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Sunday, March 20, 2011

New city must inspire its citizens

New city must inspire its citizens

CHRIS TROTTER
Last updated 10:31 08/03/2011
 
 
Is Gerry Brownlee right? Should we bulldoze the slate - and all that beautiful blue- grey masonry, stained glass and varnished woodwork - clean?

Should Christchurch start again with architectural blueprints more akin to the aspirations and values of our own age?

These are reasonable questions: and I take my hat off to Brownlee for possessing the political courage to raise them. He also deserves our praise for his gruff honesty in so firmly declaring his preference for the bulldozer.

Whether Brownlee was simply displaying the instincts of a practical politician when he called for all but the two great cathedrals, the Provincial Chambers and the Arts Centre to be cleared away, or voicing his support for a new architectural vision of Christchurch, I cannot say.

My suspicion is that, like so many Cantabrians, his eyes and his heart have grown weary of the rubble and the ruins. A dusty vacant lot pregnant with the hope of something new would please him more, I think, than being reminded constantly of the old. The longer these tombstones to the Christchurch that was remain standing, the harder it is to imagine the Christchurch that will be.

But simply bulldozing the heartbreaking remnants of 19th and early-20th century Christchurch flat is not a sufficient answer to the painful sense of loss that they inspire. If there is no clear commitment from local and central government to a creative, generous and - most importantly - long-term plan for the reconstruction of Christchurch, then, for the sake of all Cantabrians, let the ruins stand.

At least while the ruins remain in place, the sites they occupy cannot be filled with graceless, lowest-bidder structures dedicated to nothing more uplifting than the crass utilitarianism of bureaucratic administration.

The last thing Cantabrians need is for their once-beautiful neo- Gothic city to be transformed into an antipodean version of Europe's post-war urban landscape: an environment of rigid right angles, reinforced concrete, stainless steel and glass.

This would add to the disaster that God made; a tragedy for which no-one but ourselves will be held responsible.

It is easy to understand why the founders of Christchurch built their new city in the neo-Gothic style. Not only was it the architectural fashion of the time, but the resulting structures conferred upon the city's emigrant population all the reassuring lines and forms of the towns and cities they had left behind. Their civic buildings and places of worship were conceived in the same spirit as Christchurch's spacious parks. They were the architectural equivalents of English oaks and elms.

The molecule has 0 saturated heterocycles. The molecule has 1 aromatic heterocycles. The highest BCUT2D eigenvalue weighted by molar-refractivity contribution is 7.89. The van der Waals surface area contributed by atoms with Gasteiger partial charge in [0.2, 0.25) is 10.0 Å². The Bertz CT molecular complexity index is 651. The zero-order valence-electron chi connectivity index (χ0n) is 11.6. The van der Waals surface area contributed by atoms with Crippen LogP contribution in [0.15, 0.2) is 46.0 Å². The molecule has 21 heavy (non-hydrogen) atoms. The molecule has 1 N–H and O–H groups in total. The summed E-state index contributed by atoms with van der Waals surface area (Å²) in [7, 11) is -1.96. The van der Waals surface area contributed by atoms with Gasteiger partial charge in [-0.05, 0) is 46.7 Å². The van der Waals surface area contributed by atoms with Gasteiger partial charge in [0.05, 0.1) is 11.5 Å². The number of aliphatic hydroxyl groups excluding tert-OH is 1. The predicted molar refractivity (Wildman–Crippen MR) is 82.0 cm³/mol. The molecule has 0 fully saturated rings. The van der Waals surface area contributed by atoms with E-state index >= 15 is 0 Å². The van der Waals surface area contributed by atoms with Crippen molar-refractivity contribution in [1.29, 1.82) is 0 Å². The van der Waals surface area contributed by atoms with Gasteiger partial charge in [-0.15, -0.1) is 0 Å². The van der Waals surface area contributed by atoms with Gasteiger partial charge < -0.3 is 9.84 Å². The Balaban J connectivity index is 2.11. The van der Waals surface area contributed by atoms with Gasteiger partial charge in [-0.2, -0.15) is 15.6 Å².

Is that what we want the new Christchurch to be? A city (and a community) built in a quite conscious imitation of England? An exercise, it should be remembered, that extended well beyond mere architectural imitation. Canterbury was not only to boast the spires and towers, trees and flowers of Mother England, but also her rigid class system and all the social deformities it engendered.

The neo-Gothic architecture for which Christchurch is so rightly famous also has its disreputable side. For let us not forget that its great masterpieces - of which the Westminster parliamentary complex is undoubtedly the greatest - were constructed in the midst of industrial and political revolutions.

All architecture is political. The ideological impetus behind the Gothic revival reflected the nostalgia of a beleaguered ruling class for the political and religious certainties of the Middle Ages.

Had history taken a slightly different course, the built environment of 19th century London (and Christchurch) could just as easily have been inspired by the democratic values and revolutionary construction techniques of the ultra-modern Crystal Palace - home of the Great Exhibition of 1851.

This is why Cantabrians must quiz Brownlee much more closely about his intentions. Because the future shape of Christchurch is an inescapably political question.

If it is conceived in an atmosphere of crude austerity - where cheapness is the highest virtue - not only Cantabrians but all New Zealanders will be the losers.

This past dreadful fortnight Christchurch mayor Bob Parker has acquitted himself with real distinction. Now he must turn his attention to the all-important question of how the future shape of the city will be decided.

If the process is not democratic, if the people (and that includes the people of Bexley and Aranui every bit as much as the people of Ilam and Fendalton) are not drawn into the process - and kept there - then Christchurch's reconstruction will default to the blueprints of cash- strapped central and local government politicians and profit- driven private-sector property developers.

The result will be a Christchurch configured not according to the imaginations and aspirations of its citizens, but to the cost-accounting imperatives of bureaucrats and businessmen.

If that is allowed to happen, Cantabrians will have no stake in their new city. The past, they'll recall with nostalgic affection. The future will happen somewhere else.

- The Press

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